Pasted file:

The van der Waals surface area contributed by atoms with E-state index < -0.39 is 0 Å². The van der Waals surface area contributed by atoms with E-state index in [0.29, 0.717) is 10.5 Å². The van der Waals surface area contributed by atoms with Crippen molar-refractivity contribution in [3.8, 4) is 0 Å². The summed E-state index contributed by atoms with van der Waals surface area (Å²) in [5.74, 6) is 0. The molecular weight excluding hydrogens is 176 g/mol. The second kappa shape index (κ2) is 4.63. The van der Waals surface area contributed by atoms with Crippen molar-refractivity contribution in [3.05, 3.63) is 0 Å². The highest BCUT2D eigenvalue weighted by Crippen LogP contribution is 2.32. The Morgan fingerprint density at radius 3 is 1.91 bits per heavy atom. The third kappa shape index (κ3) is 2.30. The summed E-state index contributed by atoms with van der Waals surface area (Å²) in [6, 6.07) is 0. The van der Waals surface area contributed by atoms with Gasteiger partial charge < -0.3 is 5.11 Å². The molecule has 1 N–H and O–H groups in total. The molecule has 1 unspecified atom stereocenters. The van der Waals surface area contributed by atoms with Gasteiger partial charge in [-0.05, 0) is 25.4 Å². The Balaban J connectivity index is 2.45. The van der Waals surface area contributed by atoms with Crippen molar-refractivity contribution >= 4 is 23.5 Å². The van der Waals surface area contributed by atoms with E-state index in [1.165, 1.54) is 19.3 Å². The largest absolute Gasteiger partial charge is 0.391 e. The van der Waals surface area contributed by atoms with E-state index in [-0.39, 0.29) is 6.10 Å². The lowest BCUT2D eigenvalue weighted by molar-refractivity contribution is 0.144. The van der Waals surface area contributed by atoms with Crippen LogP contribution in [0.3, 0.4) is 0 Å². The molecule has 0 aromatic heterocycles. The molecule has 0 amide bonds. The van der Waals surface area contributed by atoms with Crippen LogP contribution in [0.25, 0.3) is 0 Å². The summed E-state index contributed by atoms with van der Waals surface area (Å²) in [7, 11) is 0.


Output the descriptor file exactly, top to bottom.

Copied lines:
The van der Waals surface area contributed by atoms with E-state index < -0.39 is 0 Å². The van der Waals surface area contributed by atoms with E-state index in [0.29, 0.717) is 10.5 Å². The van der Waals surface area contributed by atoms with Crippen molar-refractivity contribution in [3.8, 4) is 0 Å². The summed E-state index contributed by atoms with van der Waals surface area (Å²) in [5.74, 6) is 0. The molecular weight excluding hydrogens is 176 g/mol. The second kappa shape index (κ2) is 4.63. The van der Waals surface area contributed by atoms with Crippen molar-refractivity contribution in [3.05, 3.63) is 0 Å². The highest BCUT2D eigenvalue weighted by Crippen LogP contribution is 2.32. The Morgan fingerprint density at radius 3 is 1.91 bits per heavy atom. The third kappa shape index (κ3) is 2.30. The summed E-state index contributed by atoms with van der Waals surface area (Å²) in [6, 6.07) is 0. The van der Waals surface area contributed by atoms with Gasteiger partial charge < -0.3 is 5.11 Å². The molecule has 1 N–H and O–H groups in total. The molecule has 1 unspecified atom stereocenters. The van der Waals surface area contributed by atoms with Gasteiger partial charge in [-0.05, 0) is 25.4 Å². The Balaban J connectivity index is 2.45. The van der Waals surface area contributed by atoms with Crippen molar-refractivity contribution >= 4 is 23.5 Å². The van der Waals surface area contributed by atoms with E-state index in [1.165, 1.54) is 19.3 Å². The largest absolute Gasteiger partial charge is 0.391 e. The van der Waals surface area contributed by atoms with E-state index in [-0.39, 0.29) is 6.10 Å². The lowest BCUT2D eigenvalue weighted by molar-refractivity contribution is 0.144. The van der Waals surface area contributed by atoms with Crippen LogP contribution in [0.3, 0.4) is 0 Å². The molecule has 0 aromatic heterocycles. The molecule has 0 amide bonds. The van der Waals surface area contributed by atoms with Crippen LogP contribution in [0.25, 0.3) is 0 Å². The summed E-state index contributed by atoms with van der Waals surface area (Å²) in [7, 11) is 0.